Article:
<span class="mw-page-title-main">Electroless nickel-phosphorus plating</span>

Electroless nickel-phosphorus plating is a chemical process that deposits an even layer of nickel-phosphorus alloy on the surface of a solid substrate, like metal or plastic. The process involves dipping the substrate in a water solution containing nickel salt and a phosphorus-containing reducing agent, usually a hypophosphite salt. It is the most common version of electroless nickel plating and is often referred by that name. A similar process uses a borohydride reducing agent, yielding a nickel-boron coating instead.

Sherardising is a process of galvanization of ferrous metal surfaces, also called vapour galvanising and dry galvanizing. The process is named after British metallurgist Sherard Osborn Cowper-Coles who invented and patented the method c. 1900. This process involves heating the steel parts up to c. 500 °C in a closed rotating drum that contains metallic zinc dust and possibly an inert filler, such as sand. At temperatures above 300 °C, zinc evaporates and diffuses into the steel substrate forming diffusion bonded Zn-Fe-phases.

The salt spray test is a standardized and popular corrosion test method, used to check corrosion resistance of materials and surface coatings. Usually, the materials to be tested are metallic and finished with a surface coating which is intended to provide a degree of corrosion protection to the underlying metal.

Phosphate conversion coating is a chemical treatment applied to steel parts that creates a thin adhering layer of iron, zinc, or manganese phosphates, to achieve corrosion resistance, lubrication, or as a foundation for subsequent coatings or painting. It is one of the most common types of conversion coating. The process is also called phosphate coating, phosphatization, phosphatizing, or phosphating. It is also known by the trade name Parkerizing, especially when applied to firearms and other military equipment.

Electrogalvanizing is a process in which a layer of zinc is bonded to steel in order to protect against corrosion. The process involves electroplating, running a current of electricity through a saline/zinc solution with a zinc anode and steel conductor. Such Zinc electroplating or Zinc alloy electroplating maintains a dominant position among other electroplating process options, based upon electroplated tonnage per annum. According to the International Zinc Association, more than 5 million tons are used yearly for both hot dip galvanizing and electroplating. The plating of zinc was developed at the beginning of the 20th century. At that time, the electrolyte was cyanide based. A significant innovation occurred in the 1960s, with the introduction of the first acid chloride based electrolyte. The 1980s saw a return to alkaline electrolytes, only this time, without the use of cyanide. The most commonly used electrogalvanized cold rolled steel is SECC, acronym of "Steel, Electrogalvanized, Cold-rolled, Commercial quality". Compared to hot dip galvanizing, electroplated zinc offers these significant advantages:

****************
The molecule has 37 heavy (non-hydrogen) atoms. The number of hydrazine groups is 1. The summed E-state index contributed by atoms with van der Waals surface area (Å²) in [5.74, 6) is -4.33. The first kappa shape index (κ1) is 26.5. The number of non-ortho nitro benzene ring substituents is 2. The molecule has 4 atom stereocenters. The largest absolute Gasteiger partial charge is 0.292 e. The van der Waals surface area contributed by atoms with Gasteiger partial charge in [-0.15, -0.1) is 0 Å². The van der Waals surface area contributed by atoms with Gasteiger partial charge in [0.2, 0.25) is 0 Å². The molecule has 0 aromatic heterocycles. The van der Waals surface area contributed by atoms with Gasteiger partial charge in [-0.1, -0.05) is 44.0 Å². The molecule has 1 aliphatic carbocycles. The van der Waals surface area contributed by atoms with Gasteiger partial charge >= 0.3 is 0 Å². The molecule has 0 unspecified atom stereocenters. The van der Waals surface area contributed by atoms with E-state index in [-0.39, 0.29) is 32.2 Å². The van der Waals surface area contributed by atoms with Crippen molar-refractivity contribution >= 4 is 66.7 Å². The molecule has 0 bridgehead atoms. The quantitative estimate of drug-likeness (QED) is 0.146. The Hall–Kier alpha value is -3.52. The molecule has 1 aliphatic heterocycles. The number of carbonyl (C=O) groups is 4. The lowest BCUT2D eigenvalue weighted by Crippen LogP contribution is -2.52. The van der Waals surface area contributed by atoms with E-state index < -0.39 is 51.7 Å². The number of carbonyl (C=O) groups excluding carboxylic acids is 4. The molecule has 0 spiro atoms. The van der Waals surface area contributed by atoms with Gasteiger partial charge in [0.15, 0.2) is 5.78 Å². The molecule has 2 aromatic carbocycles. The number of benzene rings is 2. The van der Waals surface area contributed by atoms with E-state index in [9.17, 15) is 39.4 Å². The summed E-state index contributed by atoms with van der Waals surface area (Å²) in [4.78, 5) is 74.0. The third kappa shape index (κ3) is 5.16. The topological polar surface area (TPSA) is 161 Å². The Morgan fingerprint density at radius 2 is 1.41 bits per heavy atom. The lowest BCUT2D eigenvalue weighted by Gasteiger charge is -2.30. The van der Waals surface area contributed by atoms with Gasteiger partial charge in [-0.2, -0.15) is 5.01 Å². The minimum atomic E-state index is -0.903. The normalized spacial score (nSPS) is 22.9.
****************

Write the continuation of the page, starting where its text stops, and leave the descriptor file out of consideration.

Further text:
<span class="mw-page-title-main">Architectural metals</span>

Metals used for architectural purposes include lead, for water pipes, roofing, and windows; tin, formed into tinplate; zinc, copper and aluminium, in a range of applications including roofing and decoration; and iron, which has structural and other uses in the form of cast iron or wrought iron, or made into steel. Metal alloys used in building include bronze ; brass ; monel metal and nickel silver, mainly consisting of nickel and copper; and stainless steel, with important components of nickel and chromium.